Cavalleria rusticana – Opera in one Act to a libretto by Giovanni Targioni-Tozzetti & Guido Menasci, after Giovanni Verga’s play, based on his story
Pagliacci – Opera in two Acts and a prologue to a libretto by the composer, based on the play Un drama Nuevo by Don Manuel Tamayo y Baus and the play La femme de tabarin by Catulle Mendès & Paul Ferrier
[both sung in Italian with English surtitles]
Turiddu – Peter Auty
Santuzza – Camilla Roberts
Mamma Lucia – Anne-Marie Owens
Alfio – David Kempster
Lola – Rebecca Alonwy-Jones
Tonio – David Kempster
Canio – Peter Auty
Nedda – Meeta Raval
Silvio – Gyula Nagy
Beppe – Trystan Llŷr Griffiths
Chorus & Orchestra of Welsh National Opera
Elijah Moshinsky – Director
Sarah Crisp – Revival Director
Michel Yeargan – Set Designer
Howard Harrison – Lighting Designer
Paul Woodfield – Tour Lighting
Reviewed by: Alexander Campbell
Reviewed: 9 June, 2016
Venue: Birmingham Hippodrome, England
As part of its 70th-anniversary season Welsh National Opera has been touring its 1996 production of this famous double bill, ‘Cav’ and ‘Pag’. Elijah Moshinsky’s staging of the Mascagni is solid and traditional that allows the piece and the cast to work their magic without obtrusive tics – and very much welcome for that. The set shows a cramped Sicilian street, hung with floral banners for Easter-time, with mama Lucia’s bar set on the right. A flight of steps represents the hilly setting also realised.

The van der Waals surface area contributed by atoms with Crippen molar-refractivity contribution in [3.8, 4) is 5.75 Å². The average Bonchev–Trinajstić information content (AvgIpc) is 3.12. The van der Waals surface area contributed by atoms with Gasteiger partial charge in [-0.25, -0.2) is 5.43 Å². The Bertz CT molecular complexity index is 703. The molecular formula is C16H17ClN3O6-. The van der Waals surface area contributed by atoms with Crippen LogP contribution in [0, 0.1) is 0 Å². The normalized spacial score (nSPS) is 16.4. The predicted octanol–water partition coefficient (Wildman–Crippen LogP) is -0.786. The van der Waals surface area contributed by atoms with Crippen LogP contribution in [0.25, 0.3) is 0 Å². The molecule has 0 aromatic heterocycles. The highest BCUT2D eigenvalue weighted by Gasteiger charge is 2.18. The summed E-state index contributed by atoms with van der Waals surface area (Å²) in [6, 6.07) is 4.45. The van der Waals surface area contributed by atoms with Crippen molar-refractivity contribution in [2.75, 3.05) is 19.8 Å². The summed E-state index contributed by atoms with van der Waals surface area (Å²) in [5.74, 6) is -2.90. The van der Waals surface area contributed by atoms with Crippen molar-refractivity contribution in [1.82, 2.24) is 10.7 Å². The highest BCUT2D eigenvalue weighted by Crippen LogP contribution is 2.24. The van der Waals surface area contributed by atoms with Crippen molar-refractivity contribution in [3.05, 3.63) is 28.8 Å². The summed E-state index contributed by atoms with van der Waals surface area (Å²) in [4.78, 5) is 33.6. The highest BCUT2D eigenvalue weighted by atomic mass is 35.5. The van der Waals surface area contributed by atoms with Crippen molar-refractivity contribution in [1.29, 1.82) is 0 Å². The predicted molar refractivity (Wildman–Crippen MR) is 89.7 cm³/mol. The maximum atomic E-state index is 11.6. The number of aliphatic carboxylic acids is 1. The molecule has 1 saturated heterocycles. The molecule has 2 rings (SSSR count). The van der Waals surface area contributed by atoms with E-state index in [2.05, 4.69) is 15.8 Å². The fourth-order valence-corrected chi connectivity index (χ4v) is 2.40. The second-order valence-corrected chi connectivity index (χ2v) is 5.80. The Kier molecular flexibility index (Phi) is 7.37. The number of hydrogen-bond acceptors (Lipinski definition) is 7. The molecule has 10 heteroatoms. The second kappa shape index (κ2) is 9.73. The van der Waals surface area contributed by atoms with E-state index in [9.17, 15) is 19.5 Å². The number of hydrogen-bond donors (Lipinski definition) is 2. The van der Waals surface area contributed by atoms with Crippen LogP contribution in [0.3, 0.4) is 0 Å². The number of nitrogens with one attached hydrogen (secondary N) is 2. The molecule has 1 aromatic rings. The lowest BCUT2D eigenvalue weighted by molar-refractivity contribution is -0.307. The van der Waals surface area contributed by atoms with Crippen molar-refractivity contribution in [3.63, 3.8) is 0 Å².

Carlo Rizzi and the WNO Orchestra were on expressive form – warm strings, harps highlighted and with lush playing throughout – especially during the famous ‘Intermezzo’. Rizzi is not one to wallow languidly in the Sicilian sun – rather he propelled the action forward to demonstrate tensions in the community. The Chorus was in lusty voice.
However, a successful performance of ‘Cav’ relies heavily on the five principal singers and their interplay. Peter Auty, stepping in to replace an ailing Gwyn Hughes Jones (in both operas), was the heady-voiced caddish Turiddu – singing with great charm and then movingly in his final encounter with his mother, lacking only in brash youthful swagger. David Kempster acted a restrained Alfio, albeit one with a latent jealousy and violence – his warm baritone sounded almost too genial but he coped admirably with the awkward writing. Anne-Marie Owens was a warm-voiced somewhat serious Mamma Lucia – and she’s a great actress, every flicker of changing facial expression registered across the footlights. Rebecca Alonwy-Jones was a knowing and spiteful Lola. In the pivotal role of the romantically betrayed Santuzza, Camilla Roberts was at the centre of everything. Her voice has a gloriously rich middle register that brought much depth and charisma to the interpretation; and she, like all the cast, has excellent diction.
Moshinsky’s direction of Pagliacci is again time-honoured, but here Michael Yeargan’s settings are less evocative, the strolling players arriving in a van. Acrobats and clowns add to the business and the colour. Rizzi’s way with the score is theatrical if with much romanticism on show – especially in the entr’acte.
Vocally we were again on string territory. Kempster gave a vocally glowing account of the Prologue and then was as vicious a Tonio as could be wished for. Auty is better suited to Canio than Turiddu. His singing was exciting and convincing as the jealous, increasingly unhinged actor. Meeta Raval was a lustrous Nedda with a penetrating voice with a range of hues to it. She lavished great care and dynamic control, not least in duet with Gyula Nagy’s grittily suave Silvio. Trystan Llŷr Griffiths was the sappy-voiced Beppe and there was terrific singing and acting from the Chorus particularly when violence erupts in the open-air theatre.
- Further performance in Birmingham on March 11